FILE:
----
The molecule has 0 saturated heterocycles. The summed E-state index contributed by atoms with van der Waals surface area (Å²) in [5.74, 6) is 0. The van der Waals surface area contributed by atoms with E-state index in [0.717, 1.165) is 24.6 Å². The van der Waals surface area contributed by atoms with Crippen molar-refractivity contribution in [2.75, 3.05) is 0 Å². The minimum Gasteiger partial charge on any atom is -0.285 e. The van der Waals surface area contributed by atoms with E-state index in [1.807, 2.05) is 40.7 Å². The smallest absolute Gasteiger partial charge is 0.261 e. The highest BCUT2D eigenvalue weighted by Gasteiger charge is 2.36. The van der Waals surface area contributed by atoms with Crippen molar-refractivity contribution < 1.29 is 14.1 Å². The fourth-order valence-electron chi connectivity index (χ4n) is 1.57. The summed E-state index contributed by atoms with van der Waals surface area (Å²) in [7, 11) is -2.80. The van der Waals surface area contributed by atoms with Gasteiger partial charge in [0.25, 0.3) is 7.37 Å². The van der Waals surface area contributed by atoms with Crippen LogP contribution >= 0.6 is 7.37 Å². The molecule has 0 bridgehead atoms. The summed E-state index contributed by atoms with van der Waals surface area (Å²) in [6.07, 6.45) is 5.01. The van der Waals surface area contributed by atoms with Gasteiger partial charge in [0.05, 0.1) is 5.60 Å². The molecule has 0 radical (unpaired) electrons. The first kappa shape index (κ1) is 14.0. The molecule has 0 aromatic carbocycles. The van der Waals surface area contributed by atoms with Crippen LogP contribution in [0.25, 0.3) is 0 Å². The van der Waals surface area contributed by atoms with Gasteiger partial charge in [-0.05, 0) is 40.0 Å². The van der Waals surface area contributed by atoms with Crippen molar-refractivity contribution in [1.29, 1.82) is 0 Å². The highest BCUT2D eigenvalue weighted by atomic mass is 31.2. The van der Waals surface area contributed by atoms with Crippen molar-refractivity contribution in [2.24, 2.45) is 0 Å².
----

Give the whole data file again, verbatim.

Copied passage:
The molecule has 0 saturated heterocycles. The summed E-state index contributed by atoms with van der Waals surface area (Å²) in [5.74, 6) is 0. The van der Waals surface area contributed by atoms with E-state index in [0.717, 1.165) is 24.6 Å². The van der Waals surface area contributed by atoms with Crippen molar-refractivity contribution in [2.75, 3.05) is 0 Å². The minimum Gasteiger partial charge on any atom is -0.285 e. The van der Waals surface area contributed by atoms with E-state index in [1.807, 2.05) is 40.7 Å². The smallest absolute Gasteiger partial charge is 0.261 e. The highest BCUT2D eigenvalue weighted by Gasteiger charge is 2.36. The van der Waals surface area contributed by atoms with Crippen molar-refractivity contribution < 1.29 is 14.1 Å². The fourth-order valence-electron chi connectivity index (χ4n) is 1.57. The summed E-state index contributed by atoms with van der Waals surface area (Å²) in [7, 11) is -2.80. The van der Waals surface area contributed by atoms with Gasteiger partial charge in [0.25, 0.3) is 7.37 Å². The van der Waals surface area contributed by atoms with Crippen LogP contribution >= 0.6 is 7.37 Å². The molecule has 0 bridgehead atoms. The summed E-state index contributed by atoms with van der Waals surface area (Å²) in [6.07, 6.45) is 5.01. The van der Waals surface area contributed by atoms with Gasteiger partial charge in [0.05, 0.1) is 5.60 Å². The molecule has 0 radical (unpaired) electrons. The first kappa shape index (κ1) is 14.0. The molecule has 0 aromatic carbocycles. The van der Waals surface area contributed by atoms with Crippen LogP contribution in [0.25, 0.3) is 0 Å². The van der Waals surface area contributed by atoms with Gasteiger partial charge in [-0.05, 0) is 40.0 Å². The van der Waals surface area contributed by atoms with Crippen molar-refractivity contribution in [1.29, 1.82) is 0 Å². The highest BCUT2D eigenvalue weighted by atomic mass is 31.2. The van der Waals surface area contributed by atoms with Crippen molar-refractivity contribution in [2.24, 2.45) is 0 Å².